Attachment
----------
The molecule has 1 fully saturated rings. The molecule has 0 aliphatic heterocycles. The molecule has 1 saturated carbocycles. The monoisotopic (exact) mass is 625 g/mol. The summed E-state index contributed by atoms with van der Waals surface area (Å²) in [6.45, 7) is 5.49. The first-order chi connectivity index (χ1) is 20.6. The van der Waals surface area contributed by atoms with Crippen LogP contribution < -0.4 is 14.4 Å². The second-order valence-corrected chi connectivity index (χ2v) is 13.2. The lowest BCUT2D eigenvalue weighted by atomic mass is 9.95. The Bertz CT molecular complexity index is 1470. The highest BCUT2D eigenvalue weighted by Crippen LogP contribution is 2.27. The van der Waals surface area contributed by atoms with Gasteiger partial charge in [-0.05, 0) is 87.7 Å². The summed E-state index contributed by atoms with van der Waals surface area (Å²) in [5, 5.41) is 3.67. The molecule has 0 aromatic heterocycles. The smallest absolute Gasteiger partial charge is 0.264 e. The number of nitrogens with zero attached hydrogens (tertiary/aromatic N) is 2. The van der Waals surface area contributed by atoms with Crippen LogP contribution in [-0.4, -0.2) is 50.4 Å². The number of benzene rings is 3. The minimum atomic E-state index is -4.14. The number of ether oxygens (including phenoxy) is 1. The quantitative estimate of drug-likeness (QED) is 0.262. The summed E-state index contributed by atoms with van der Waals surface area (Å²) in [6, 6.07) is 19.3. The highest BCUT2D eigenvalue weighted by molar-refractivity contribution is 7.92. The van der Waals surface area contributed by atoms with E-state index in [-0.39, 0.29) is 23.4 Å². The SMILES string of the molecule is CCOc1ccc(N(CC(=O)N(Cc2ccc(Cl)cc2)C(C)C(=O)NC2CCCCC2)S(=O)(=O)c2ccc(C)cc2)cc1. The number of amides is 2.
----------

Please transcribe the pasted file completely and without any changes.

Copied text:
The molecule has 1 fully saturated rings. The molecule has 0 aliphatic heterocycles. The molecule has 1 saturated carbocycles. The monoisotopic (exact) mass is 625 g/mol. The summed E-state index contributed by atoms with van der Waals surface area (Å²) in [6.45, 7) is 5.49. The first-order chi connectivity index (χ1) is 20.6. The van der Waals surface area contributed by atoms with Crippen LogP contribution < -0.4 is 14.4 Å². The second-order valence-corrected chi connectivity index (χ2v) is 13.2. The lowest BCUT2D eigenvalue weighted by atomic mass is 9.95. The Bertz CT molecular complexity index is 1470. The highest BCUT2D eigenvalue weighted by Crippen LogP contribution is 2.27. The van der Waals surface area contributed by atoms with Gasteiger partial charge in [-0.05, 0) is 87.7 Å². The summed E-state index contributed by atoms with van der Waals surface area (Å²) in [5, 5.41) is 3.67. The molecule has 0 aromatic heterocycles. The smallest absolute Gasteiger partial charge is 0.264 e. The number of nitrogens with zero attached hydrogens (tertiary/aromatic N) is 2. The van der Waals surface area contributed by atoms with Crippen LogP contribution in [-0.4, -0.2) is 50.4 Å². The number of benzene rings is 3. The minimum atomic E-state index is -4.14. The number of ether oxygens (including phenoxy) is 1. The quantitative estimate of drug-likeness (QED) is 0.262. The summed E-state index contributed by atoms with van der Waals surface area (Å²) in [6, 6.07) is 19.3. The highest BCUT2D eigenvalue weighted by molar-refractivity contribution is 7.92. The van der Waals surface area contributed by atoms with E-state index in [-0.39, 0.29) is 23.4 Å². The SMILES string of the molecule is CCOc1ccc(N(CC(=O)N(Cc2ccc(Cl)cc2)C(C)C(=O)NC2CCCCC2)S(=O)(=O)c2ccc(C)cc2)cc1. The number of amides is 2.